Place in a clean glass jar, and refrigerate for about 4 weeks before using.

Monday, August 25, 2014

All that pepper

It seems after watermelon, peppers are the best growers in my garden. And, I am in habit of making sure I grow enough varieties that from the tip to the back of my tongue receives notice of their season. The yellow banana and red pimento are terrifically sweet and the poblano straddles sweet, bitter, and hot. Then there is the straight-up fiery assault of the Thai bird’s beak, chocolate habanero and jalapeno, all of which I prefer to let fully ripen just to make sure their potency is fully apprecited. When the jalapeno is still green they are more like bonsai bell peppers to me. Unfortunately, I am married to the biggest “heat” wimp ever. He starts sweating profusely when I use a slightly ripening poblano. He chides me that I use chili sauce like most Americans use ketchup, and on this he is right. I have learned that on average I will go through about 2-plus quarts of chili a year. And, just think I grew up in a house with a small bottle of Tabasco in the door of the refrigerator, and an age worn, red and white tin of cayenne pepper probably moved from kitchen to kitchen by my mom.

The hotter chilies are no longer to be grown in any great quantity since they are primarily for me. However, three poblano plants and four sweet feed us bountifully during the summer, and gives me plenty to slice and freeze for winter’s soups and stews. So, while the black flea beetle clings to the leaves of my eggplant feeding its addiction, just across the path my peppers grow tall, bushy and don’t seem to want to stop flowering. While the summer sun pours down baking rays I will dry a couple of batches for homemade ancho chilies otherwise, it is another incarnation of peppers tonight.

Wilted Peppers with White Beans – serves 4
4 poblano peppers – seeds discarded

1-large onion – thinly sliced
2-garlic cloves – thinly sliced
13.5 ounce canned white beans – drained and rinsed
2-tablespoons olive oil
1-cup cherry tomatoes
1-tablespoon chopped summer savory leaves
3-cups packed chopped amaranth or spinach leaves
Salt and freshly ground pepper to taste

After removing the seeds from the peppers slice them into no more than ¼-inch thick strips.

In a 10-inch sauté pan add the peppers, onions, garlic, white beans and olive oil, and cook over a low flame for about 45 minutes to an hour. Stir the mixture every so often in order not prevent it from scorching. Mix in the cherry tomatoes, summer savory, chopped leaves, and salt and pepper. Cook for 10 to 15 minutes longer. Serve warm on a crostini or over a grilled pork chop.

Friday, August 15, 2014

Heaping Scoops

It has been a difficult summer for me. Packing up the old house and going through a renovation, and the subsequent cleaning that it generated. Finally, the kitchen is complete and the boxes have been broken down and discarded (we are never moving again). Now, I can get back to the business at hand – playing in the kitchen. I have missed almost two months of garden and farmer’s market offerings due to the fact I only had my grill functioning, and the counter adjacent to the sink in the mudroom was all work area the new house had to offer. I have done very little puttn’ up, which means I am in overdrive to try and catch up.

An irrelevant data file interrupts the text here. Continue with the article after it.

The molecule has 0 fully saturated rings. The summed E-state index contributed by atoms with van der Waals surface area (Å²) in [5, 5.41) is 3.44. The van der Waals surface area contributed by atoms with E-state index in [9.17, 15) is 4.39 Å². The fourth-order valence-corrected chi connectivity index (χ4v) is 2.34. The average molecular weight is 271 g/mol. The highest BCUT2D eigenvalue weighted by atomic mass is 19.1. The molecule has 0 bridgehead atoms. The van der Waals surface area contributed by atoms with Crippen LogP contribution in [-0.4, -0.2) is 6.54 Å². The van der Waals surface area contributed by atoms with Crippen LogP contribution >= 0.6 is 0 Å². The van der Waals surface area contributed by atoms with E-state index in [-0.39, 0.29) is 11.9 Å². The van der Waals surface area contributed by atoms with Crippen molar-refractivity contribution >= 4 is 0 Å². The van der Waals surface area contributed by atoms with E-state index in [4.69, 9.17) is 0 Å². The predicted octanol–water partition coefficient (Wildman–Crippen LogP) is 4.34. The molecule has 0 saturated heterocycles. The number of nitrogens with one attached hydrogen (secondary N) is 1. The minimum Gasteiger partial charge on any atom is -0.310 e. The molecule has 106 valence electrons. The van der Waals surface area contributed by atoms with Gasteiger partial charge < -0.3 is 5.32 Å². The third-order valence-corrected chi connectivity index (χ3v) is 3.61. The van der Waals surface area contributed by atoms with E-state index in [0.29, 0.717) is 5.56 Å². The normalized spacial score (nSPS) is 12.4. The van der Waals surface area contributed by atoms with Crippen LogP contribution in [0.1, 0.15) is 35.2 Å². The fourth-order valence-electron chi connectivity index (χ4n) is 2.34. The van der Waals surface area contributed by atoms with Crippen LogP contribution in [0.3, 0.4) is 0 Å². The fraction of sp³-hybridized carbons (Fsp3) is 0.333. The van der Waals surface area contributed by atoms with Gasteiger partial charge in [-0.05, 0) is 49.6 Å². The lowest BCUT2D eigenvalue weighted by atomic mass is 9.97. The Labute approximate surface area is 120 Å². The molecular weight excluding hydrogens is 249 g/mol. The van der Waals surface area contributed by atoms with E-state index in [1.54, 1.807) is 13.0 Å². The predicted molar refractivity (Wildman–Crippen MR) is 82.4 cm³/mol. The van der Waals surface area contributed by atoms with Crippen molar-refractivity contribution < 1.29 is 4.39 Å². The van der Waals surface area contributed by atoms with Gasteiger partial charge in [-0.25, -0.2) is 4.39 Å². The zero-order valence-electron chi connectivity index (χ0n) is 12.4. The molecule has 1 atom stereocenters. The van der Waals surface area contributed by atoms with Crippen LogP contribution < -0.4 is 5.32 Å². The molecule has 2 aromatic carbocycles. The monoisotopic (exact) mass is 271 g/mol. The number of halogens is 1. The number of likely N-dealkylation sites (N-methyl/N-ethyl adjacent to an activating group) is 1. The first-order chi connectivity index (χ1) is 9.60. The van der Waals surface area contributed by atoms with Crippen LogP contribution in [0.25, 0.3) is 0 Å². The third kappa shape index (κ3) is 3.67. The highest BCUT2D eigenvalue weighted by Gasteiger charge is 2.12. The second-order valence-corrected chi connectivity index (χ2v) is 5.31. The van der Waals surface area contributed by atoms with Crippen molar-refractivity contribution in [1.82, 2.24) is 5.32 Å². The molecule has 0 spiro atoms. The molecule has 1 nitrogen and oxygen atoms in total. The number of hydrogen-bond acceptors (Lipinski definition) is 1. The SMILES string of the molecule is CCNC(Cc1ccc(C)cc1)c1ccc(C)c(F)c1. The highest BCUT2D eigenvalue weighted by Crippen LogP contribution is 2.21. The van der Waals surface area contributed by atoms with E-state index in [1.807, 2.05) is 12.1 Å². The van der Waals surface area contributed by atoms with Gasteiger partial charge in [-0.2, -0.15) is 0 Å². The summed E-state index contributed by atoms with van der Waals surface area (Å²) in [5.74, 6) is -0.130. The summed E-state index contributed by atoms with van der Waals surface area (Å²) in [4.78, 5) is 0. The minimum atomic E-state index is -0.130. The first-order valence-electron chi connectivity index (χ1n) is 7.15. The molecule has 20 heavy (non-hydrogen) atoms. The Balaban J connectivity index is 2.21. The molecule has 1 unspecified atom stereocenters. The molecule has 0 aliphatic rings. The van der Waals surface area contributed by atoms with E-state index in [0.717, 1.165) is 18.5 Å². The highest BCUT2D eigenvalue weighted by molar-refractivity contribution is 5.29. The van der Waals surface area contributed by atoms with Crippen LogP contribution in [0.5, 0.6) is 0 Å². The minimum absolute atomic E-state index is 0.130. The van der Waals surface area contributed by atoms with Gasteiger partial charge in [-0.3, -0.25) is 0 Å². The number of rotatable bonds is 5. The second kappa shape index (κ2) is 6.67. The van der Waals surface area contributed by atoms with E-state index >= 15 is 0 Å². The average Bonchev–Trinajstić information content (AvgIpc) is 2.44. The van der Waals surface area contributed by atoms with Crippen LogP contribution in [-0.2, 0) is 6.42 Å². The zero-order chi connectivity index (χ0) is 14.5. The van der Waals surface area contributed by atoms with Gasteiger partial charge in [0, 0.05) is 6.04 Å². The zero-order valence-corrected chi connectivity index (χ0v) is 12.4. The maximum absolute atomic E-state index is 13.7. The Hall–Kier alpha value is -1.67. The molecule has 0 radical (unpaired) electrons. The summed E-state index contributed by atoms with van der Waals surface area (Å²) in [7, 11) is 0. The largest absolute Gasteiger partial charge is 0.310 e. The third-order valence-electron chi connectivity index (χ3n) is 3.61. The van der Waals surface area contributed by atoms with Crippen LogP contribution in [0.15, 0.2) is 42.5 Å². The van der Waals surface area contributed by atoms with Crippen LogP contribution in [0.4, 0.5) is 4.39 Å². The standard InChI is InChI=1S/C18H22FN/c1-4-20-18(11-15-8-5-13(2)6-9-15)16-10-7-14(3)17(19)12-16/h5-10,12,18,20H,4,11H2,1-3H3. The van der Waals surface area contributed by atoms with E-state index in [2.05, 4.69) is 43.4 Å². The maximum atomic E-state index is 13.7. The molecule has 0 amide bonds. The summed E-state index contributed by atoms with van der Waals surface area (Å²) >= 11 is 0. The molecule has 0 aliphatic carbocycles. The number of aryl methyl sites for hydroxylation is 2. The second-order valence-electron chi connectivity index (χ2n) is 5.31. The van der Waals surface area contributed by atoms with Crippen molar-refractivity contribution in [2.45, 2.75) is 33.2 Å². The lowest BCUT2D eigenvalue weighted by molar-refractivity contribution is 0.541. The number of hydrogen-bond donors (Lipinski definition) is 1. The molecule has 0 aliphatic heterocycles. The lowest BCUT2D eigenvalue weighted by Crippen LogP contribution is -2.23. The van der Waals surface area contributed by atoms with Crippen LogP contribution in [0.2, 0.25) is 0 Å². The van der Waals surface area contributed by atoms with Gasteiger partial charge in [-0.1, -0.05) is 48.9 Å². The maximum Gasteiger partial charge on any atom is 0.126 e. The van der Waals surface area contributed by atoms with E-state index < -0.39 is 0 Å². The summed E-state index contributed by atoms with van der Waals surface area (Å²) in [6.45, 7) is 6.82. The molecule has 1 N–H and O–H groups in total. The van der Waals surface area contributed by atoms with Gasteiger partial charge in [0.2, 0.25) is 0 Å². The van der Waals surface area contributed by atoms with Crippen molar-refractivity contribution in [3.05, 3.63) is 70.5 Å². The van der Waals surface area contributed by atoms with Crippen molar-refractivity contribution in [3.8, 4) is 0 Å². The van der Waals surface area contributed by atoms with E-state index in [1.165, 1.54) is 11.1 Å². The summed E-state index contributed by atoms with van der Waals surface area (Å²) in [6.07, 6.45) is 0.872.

I have sorely missed making ice cream, not that I am saying I have spent half the summer season without the creamy, frozen concoction. No stove to make the custard base, a single freezer crammed with the items that were accommodating the temporary loss of my back-up unit; and, the general mess and debris floating through the air just did not make it conducive to have ice cream churning away – Rocky Road is not a favorite flavor. But, now, life has been dusted, vacuumed and repeated numerous times I felt it was safe breakout the ice cream maker – enough with comforting myself with a pint of someone else’s.  I may have also failed to mentioned, that my husband has a nightly requirement of three scoops and he has become accustomed to requesting a flavor or inquiring what combination I was working with – I hate to let him down, and only be able to dole out a commercial bowlful. So, with my yearning to score some love points and satisfy my need to freeze a summer moment I let it rip. I don’t think this quart will last more than a few days.   

Rose scented Geranium and Cinnamon Ice Cream - yields approx. 1-quart
2-cups heavy cream
2-cups half-and-half
2-cups sugar
5-rose geranium leaves
2 3-inch cinnamon sticks
6-egg yolks

In a 1½-quart saucepan add the cream, half-and-half, sugar, rose geranium, and cinnamon sticks, and over a low flame allow the sugar to completely dissolve.

In a work bowl beat the egg yolks until thickened and a pale yellow. Add to the warmed cream mixture, and cook over a low flame for about 5 minutes, stirring constantly.

Strain the mixture through a fine sieve into a clean work bowl, and refrigerator for a few hours for up to 24-hours. Then pour the chilled ice cream base into the freezer compartment of an ice cream, and proceed according to the manufacturer’s instructions.

Once the ice has set up transfer into a freezer container, and place in the freezer for an hour or two before serving.